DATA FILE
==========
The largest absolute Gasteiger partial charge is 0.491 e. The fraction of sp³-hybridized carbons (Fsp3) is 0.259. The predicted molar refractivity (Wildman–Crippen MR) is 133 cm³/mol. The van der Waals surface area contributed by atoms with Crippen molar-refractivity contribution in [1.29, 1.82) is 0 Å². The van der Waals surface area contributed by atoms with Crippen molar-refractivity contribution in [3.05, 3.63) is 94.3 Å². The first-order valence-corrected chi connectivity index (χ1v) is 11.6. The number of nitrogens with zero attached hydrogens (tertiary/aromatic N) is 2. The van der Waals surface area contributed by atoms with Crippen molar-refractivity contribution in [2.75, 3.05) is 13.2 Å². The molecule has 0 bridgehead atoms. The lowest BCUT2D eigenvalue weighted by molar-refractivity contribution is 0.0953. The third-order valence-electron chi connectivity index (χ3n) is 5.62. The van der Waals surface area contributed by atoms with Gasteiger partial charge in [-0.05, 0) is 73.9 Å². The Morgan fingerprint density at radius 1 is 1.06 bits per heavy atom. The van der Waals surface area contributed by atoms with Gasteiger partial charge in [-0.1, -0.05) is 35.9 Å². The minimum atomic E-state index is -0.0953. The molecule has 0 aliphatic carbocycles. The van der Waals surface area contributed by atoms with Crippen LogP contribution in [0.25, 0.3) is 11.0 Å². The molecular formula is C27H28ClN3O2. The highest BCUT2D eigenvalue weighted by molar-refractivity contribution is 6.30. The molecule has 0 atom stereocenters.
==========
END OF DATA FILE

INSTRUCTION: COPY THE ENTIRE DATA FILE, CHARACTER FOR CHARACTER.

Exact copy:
The largest absolute Gasteiger partial charge is 0.491 e. The fraction of sp³-hybridized carbons (Fsp3) is 0.259. The predicted molar refractivity (Wildman–Crippen MR) is 133 cm³/mol. The van der Waals surface area contributed by atoms with Crippen molar-refractivity contribution in [1.29, 1.82) is 0 Å². The van der Waals surface area contributed by atoms with Crippen molar-refractivity contribution in [3.05, 3.63) is 94.3 Å². The first-order valence-corrected chi connectivity index (χ1v) is 11.6. The number of nitrogens with zero attached hydrogens (tertiary/aromatic N) is 2. The van der Waals surface area contributed by atoms with Crippen molar-refractivity contribution in [2.75, 3.05) is 13.2 Å². The molecule has 0 bridgehead atoms. The lowest BCUT2D eigenvalue weighted by molar-refractivity contribution is 0.0953. The third-order valence-electron chi connectivity index (χ3n) is 5.62. The van der Waals surface area contributed by atoms with Gasteiger partial charge in [-0.05, 0) is 73.9 Å². The Morgan fingerprint density at radius 1 is 1.06 bits per heavy atom. The van der Waals surface area contributed by atoms with Gasteiger partial charge in [-0.1, -0.05) is 35.9 Å². The minimum atomic E-state index is -0.0953. The molecule has 0 aliphatic carbocycles. The van der Waals surface area contributed by atoms with Crippen LogP contribution in [0.25, 0.3) is 11.0 Å². The molecular formula is C27H28ClN3O2. The highest BCUT2D eigenvalue weighted by molar-refractivity contribution is 6.30. The molecule has 0 atom stereocenters.